Mike Sohasky working the final moves on lead of "J...
An airy route with an adventurous feel, ending on a pinnacle separated from the base of Devils Doorway. The climb can be done as a single pitch, or in two to three pitches.
The main pitch: Start on the ledge left of "Cedar Tree Wall." At the southwest toe of the Tower, work up onto an apron with a big, beefy handcrack through it, below the prominent alcove.
There is an old ring piton in the wall on the right of the alcove - skip it or you'll just create rope drag. Instead, protect below the overhang (extend your sling!) and find some way to launch up onto the small ledge up and left. Some folks do the "beached whale" move, others do a layback, still others try to mantel. Burly and hard to make this look graceful.
Beyond the mantel, continue up the wandering cracks passing a bulge (and another old piton, probably also best skipped in favor of your own gear). At the top, build an anchor with hand-sized gear or thin finger-sized gear.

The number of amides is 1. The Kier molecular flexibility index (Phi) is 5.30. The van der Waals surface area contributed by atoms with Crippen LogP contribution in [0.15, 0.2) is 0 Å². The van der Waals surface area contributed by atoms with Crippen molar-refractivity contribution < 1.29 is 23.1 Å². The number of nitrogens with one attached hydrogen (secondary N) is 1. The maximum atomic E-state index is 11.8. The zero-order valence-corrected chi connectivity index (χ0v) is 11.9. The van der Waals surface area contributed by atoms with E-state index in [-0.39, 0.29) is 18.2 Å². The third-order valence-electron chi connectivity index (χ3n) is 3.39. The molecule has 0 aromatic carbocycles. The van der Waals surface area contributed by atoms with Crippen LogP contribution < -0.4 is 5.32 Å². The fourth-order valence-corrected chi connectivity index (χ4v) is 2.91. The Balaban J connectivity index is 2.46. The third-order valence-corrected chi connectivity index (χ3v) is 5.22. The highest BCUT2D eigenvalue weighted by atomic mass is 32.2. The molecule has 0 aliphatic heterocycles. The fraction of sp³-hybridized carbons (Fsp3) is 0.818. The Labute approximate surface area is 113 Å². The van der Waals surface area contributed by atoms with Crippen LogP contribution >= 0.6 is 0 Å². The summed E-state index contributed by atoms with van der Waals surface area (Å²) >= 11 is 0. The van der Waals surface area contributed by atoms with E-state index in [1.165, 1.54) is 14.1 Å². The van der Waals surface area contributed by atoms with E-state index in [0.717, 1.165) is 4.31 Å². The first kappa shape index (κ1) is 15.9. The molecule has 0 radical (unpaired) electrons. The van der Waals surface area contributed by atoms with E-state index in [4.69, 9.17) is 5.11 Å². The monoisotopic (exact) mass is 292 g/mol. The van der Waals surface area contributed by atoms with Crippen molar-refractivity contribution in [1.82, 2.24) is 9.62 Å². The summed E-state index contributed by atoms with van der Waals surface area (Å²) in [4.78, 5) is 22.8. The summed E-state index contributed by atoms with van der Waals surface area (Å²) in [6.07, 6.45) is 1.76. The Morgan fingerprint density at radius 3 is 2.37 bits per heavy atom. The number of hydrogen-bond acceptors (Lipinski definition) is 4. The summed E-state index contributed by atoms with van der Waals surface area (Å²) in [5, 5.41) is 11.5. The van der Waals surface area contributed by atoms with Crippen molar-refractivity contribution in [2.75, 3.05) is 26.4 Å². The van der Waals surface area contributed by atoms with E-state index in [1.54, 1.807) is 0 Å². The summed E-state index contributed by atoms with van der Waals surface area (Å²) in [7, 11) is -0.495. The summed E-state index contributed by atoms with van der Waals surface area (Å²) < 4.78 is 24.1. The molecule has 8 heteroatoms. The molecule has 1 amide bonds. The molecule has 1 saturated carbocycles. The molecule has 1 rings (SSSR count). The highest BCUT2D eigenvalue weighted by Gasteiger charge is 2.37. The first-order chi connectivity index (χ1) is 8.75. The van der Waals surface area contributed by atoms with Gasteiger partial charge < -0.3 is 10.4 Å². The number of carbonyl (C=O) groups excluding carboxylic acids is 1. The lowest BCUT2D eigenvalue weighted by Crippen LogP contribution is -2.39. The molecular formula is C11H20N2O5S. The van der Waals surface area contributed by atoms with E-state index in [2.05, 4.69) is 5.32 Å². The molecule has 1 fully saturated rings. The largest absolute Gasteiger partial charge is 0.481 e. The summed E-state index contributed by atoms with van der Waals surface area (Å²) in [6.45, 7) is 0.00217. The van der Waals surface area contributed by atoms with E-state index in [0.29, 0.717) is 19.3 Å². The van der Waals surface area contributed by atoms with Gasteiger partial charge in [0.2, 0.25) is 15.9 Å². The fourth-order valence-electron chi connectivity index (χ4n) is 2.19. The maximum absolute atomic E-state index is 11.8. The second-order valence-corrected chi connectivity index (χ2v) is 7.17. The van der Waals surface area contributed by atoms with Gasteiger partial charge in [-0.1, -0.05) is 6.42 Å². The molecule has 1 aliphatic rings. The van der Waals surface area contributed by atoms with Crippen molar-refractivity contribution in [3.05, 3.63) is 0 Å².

To get off, you may want a belay the first time you reach this point!
As a multi-pitch link-up: start down below Seventh Buttress, and do one of the routes down there as an approach. You have lots of options.
Standard rack through 3 inches.
As a single pitch, this route is usually approached along the base of the Upper Band. Wind around past "Three Kings," under the Doorway and "Cedar Tree Wall," and along the same ledge system until you turn the corner below Jungle Gym Tower.
As a multi-pitch route, walk north along the base of the Lower Band until you reach Seventh Buttress, and climb any of the routes there as an approach.
After the mantle, which can be protected by placing a piece in the crack that holds the old rusty pin, be careful of the large loose blocks above as you proceed to the top. Heading out onto the East Face route from beneath the big roof will avoid the loose stuff, but it's definitely not as satisfying as making the strenuous and exposed mantle move on the regular route. This is one of the best multi-pitch climbs at the lake.